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Differential association theory and juvenile delinquency in Ghana’s capital city - Accra: The case of Ghana borstal institute

Differential association theory and juvenile delinquency in Ghana’s capital city - Accra: The case of Ghana borstal institute

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Current sociological theories argue that, delinquency results from economic and family relational
problems. Unable to have their parents meet their material needs, children turn to all sorts of activities,
many of which eventually lead to delinquent acts. Other theories focus on the role of peer relationships
in determining deviancy. Using Edwin Sutherland’s differential association theory, this study explores
the notion that, delinquency in inmates of the Ghana borstal institute is a reflection of the peer
groups/friendship relations they hanged out with. Data for the study were collected from the Ghana
borstal institute, a correctional institution for reforming juvenile offenders with structured
questionnaire. The findings point to the presence of Differential Association at the onset of inmate’s
delinquent behaviours though circumspection is recommended in the attempts to validate differential
association as the study was carried out on institutionalized, verified group of delinquent juveniles. The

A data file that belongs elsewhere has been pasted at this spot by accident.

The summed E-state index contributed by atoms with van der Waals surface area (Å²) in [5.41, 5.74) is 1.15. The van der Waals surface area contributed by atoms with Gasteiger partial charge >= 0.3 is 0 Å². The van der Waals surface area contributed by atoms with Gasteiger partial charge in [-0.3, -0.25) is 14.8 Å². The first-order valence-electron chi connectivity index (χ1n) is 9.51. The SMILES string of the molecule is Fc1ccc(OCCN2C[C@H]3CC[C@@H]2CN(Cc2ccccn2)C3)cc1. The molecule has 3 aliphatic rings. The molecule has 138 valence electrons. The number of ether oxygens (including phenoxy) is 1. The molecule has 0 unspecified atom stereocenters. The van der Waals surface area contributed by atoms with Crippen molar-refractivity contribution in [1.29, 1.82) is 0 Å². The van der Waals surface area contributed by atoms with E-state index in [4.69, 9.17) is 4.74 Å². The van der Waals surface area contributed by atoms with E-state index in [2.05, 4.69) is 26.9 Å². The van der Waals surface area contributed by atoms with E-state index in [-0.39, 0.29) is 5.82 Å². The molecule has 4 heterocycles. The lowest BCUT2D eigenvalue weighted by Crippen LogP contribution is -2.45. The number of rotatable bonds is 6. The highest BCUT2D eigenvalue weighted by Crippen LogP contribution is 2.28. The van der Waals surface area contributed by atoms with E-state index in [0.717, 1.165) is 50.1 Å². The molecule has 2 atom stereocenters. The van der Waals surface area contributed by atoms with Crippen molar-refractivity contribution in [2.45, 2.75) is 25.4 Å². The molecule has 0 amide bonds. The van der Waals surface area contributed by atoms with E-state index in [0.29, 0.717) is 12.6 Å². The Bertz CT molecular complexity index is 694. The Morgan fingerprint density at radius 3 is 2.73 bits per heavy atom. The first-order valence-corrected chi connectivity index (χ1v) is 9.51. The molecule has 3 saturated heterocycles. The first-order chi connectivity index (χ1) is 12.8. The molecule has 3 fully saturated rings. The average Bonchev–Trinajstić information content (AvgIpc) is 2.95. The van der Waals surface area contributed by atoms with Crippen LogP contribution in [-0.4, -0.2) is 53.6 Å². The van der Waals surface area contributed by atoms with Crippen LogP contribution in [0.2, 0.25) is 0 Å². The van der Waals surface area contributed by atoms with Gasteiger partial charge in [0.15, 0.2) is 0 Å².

close relationship between differential association and delinquency may not be present in noninstitutionalized
juvenile offenders.
Current sociological theories argue that, delinquency results from economic and family relational
problems. Unable to have their parents meet their material needs, children turn to all sorts of activities,
many of which eventually lead to delinquent acts. Other theories focus on the role of peer relationships
in determining deviancy. Using Edwin Sutherland’s differential association theory, this study explores
the notion that, delinquency in inmates of the Ghana borstal institute is a reflection of the peer
groups/friendship relations they hanged out with. Data for the study were collected from the Ghana
borstal institute, a correctional institution for reforming juvenile offenders with structured
questionnaire. The findings point to the presence of Differential Association at the onset of inmate’s
delinquent behaviours though circumspection is recommended in the attempts to validate differential
association as the study was carried out on institutionalized, verified group of delinquent juveniles. The